TRAP WATCHES! Which Timepieces Seem Like Good Flips but Suck!

We call certain watches traps because they can seem like tempting watches to trade.  No matter your skill level whether you’re a newbie or a veteran, we all fall victim to buying a watch that is just a total flop.  

When you’re ramping up your watch trading skills it’s probable you’ll make some mistakes…

But buying the wrong watch models doesn’t have to be one of them.  To further clarify, technically this is not a black or white topic.  There will always be exceptions to the rules, and you can make any timepiece a solid trade if you have an audience for that watch, and are skilled at selling.  That said, there are just some consistently tougher pieces to make money on frequently.  

That’s why for this article I’m going to give you a list of watches that you should NOT trade and for the most part avoid.  


  •  Crazy Novelty watches –    Novelty watches are watches that sometimes fall under the bucket of “limited edition” or are made for a very specific target audience.  These can be either pieces that are so over the top crazy, or have some extremely wild design aesthetics. Some examples of what I mean (Leopard pattern Hublot, Zebra Hublot, Clown faced watches, overly diamond decorated pieces, Corum Bubble watch, Franck Muller colored Vanguards, Franck Muller tourbillon, Franck Muller Diamonds).


  • Sports Based Watches –   When you come across very specific team based watches or watches designed under the names of specific sports athletes it’s usually best to not bother.  There are some exceptions to this rule like race car driver specific Audemars Piguet models like the AP Trulli. But as a general rule of thumb the sports team and athlete models are just so odd and specific you’ll struggle to find a buyer to pay much at all if you can even find someone who wants it.  Some examples are Hublot soccer team watches (Manchester United, Poland, Chelsea etc.). Audemars Piguet Shaquille O’Neal, Hublot Dwayne Wade, etc.). The exception here is most sports based on Tennis, F1, Golf, and Polo do well. For example Rolex Wimbledon Dial, Richard Mille for Raphael Nadal, Richard Mille for Bubba Watson, etc.)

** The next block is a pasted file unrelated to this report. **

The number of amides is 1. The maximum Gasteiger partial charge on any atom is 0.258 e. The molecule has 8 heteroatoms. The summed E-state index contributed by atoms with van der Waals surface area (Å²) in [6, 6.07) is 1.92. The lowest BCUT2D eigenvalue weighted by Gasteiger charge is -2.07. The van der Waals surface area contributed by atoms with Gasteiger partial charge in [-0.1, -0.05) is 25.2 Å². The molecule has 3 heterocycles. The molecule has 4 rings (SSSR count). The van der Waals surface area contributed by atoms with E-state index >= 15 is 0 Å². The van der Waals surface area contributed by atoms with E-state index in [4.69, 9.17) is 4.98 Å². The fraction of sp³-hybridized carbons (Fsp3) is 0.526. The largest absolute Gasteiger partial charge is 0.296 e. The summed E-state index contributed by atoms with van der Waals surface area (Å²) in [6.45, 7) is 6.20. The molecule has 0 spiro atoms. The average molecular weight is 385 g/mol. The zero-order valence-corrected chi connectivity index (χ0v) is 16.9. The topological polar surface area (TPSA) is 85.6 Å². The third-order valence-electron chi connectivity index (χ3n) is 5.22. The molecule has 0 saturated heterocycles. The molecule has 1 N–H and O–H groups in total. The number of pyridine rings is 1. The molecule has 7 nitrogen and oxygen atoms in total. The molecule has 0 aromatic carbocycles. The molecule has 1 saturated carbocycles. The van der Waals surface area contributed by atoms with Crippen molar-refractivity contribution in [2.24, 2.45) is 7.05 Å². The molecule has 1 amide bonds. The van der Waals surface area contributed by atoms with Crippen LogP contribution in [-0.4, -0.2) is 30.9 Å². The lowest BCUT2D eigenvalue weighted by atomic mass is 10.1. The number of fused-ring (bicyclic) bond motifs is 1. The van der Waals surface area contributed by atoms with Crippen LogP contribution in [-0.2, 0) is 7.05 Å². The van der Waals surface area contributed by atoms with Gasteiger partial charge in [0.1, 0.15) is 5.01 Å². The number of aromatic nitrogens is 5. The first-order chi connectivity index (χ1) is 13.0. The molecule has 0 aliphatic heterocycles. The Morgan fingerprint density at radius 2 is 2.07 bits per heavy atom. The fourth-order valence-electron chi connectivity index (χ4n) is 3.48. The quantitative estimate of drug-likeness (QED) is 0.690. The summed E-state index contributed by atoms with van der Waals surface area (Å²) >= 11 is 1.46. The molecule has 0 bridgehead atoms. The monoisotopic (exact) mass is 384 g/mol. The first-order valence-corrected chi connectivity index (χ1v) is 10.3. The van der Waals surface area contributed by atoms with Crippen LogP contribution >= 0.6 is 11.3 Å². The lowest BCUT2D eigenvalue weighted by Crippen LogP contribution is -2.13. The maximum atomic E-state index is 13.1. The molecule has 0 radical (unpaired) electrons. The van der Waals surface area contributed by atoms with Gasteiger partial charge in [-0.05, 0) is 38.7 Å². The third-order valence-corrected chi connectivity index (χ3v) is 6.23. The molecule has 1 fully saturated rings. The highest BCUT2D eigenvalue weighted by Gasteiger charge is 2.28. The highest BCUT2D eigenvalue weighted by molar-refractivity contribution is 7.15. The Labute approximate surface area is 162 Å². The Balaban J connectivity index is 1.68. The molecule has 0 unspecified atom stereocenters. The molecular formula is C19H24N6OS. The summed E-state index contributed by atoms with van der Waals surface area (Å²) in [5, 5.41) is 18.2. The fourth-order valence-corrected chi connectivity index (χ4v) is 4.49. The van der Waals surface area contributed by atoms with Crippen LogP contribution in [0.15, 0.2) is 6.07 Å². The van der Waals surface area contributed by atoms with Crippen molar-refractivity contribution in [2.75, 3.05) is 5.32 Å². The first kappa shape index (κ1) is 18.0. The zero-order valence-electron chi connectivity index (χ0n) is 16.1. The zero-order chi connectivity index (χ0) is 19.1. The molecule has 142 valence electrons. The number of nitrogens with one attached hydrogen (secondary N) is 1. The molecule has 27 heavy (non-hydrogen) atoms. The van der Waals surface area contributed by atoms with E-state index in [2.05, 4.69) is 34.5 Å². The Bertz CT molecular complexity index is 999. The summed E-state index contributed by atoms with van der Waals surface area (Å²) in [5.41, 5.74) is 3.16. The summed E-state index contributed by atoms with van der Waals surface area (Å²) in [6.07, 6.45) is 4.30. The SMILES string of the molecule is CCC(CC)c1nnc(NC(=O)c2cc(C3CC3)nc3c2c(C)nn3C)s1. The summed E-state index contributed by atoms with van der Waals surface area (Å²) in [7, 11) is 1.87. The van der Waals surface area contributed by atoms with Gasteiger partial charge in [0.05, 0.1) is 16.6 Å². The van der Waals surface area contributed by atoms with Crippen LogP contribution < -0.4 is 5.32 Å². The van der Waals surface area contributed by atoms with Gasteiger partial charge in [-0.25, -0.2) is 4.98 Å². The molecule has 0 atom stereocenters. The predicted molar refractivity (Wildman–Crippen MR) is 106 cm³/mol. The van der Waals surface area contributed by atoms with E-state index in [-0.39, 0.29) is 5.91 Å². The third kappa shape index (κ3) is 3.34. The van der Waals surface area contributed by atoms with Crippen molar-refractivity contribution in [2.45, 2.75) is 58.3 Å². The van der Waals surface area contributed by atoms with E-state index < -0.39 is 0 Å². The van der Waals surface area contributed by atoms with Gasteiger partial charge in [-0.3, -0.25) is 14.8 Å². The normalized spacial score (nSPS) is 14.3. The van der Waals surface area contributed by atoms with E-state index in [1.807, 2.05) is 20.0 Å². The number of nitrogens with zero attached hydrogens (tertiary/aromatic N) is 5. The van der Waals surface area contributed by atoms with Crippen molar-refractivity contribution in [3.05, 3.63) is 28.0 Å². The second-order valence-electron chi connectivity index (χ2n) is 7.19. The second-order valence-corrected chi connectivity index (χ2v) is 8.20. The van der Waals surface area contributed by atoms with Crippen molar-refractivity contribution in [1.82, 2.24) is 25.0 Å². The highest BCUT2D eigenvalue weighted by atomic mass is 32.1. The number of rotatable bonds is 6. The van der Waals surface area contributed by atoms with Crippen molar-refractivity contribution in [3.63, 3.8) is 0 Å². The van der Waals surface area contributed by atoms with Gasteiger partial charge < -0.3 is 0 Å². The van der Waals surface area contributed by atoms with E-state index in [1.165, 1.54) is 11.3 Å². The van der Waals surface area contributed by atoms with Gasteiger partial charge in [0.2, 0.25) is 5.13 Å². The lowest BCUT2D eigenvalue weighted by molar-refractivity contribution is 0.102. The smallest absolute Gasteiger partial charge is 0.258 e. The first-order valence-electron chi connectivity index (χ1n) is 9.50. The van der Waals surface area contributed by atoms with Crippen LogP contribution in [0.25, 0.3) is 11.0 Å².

• Hublot Large Pieces – Avoid most King Power pieces and pieces over 44mm.  When it comes to Hublot it’s usually best to stick with the Big Bang, Aero Bang, Unico and Fusion lines (Classic & Aero)


  • Car Homage Timepieces.  – Although there are some car based tribute models that are fine to trade.  However, most of the models that were originally built in partnership with the luxury and exotic Marquees don’t hold value well at all.  Examples of models to avoid – (Panerai Ferrari, Hublot Ferrari, Breitling for Bentley unless it’s a cheap rectangle Breitling for Bentley.  The larger sized circle case models are just tough to find quality buyers for unless you get them at a STEAL!


  • Lower End Marquee Watches Over $10K –  By this, more specifically we’re referring to watch brands like Bell & Ross, Corum, Cvstos, Breitling, Franck Muller, Linde Werdelin


  • Under $1,000 watches.  So this may seem controversial, as there are definitely ways to make money on certain pieces under this threshold, but from our experiences, the under $1,000 threshold doesn’t yield anything worthwhile that comes from the process.  Whether that’s the return on investment, or the types of buyers you’re engaging with, you’re not going to get any type of results that will really move the meter for you. 


These are just some of the overarching types of timepieces to be weary of when leveraging them as profitable flips.  The watch Trading game has many shades of grey. And you should always think through what types of audience and buyers you can find if you aren’t sure whether a certain watch model makes sense.

Beyond this guide, you can always tap into the power of the robust Watch Trading Academy community in the Facebook group if you’re an insider member. 

Also, always remember you can broker watch deals if you don’t think holding them in inventory is a wise move.  Brokering is a fantastic way to not only test if there’s interest in a watch that you may think be tough to sell, but also a way you can still make money on the watch deal without risking your own capital being tied up.  When you learn to master brokering in WTA Part 2 and Knight Watch Trading Course, it’s much easier to navigate the landscape of when you should broker vs. when you should hold inventory on certain timepieces.

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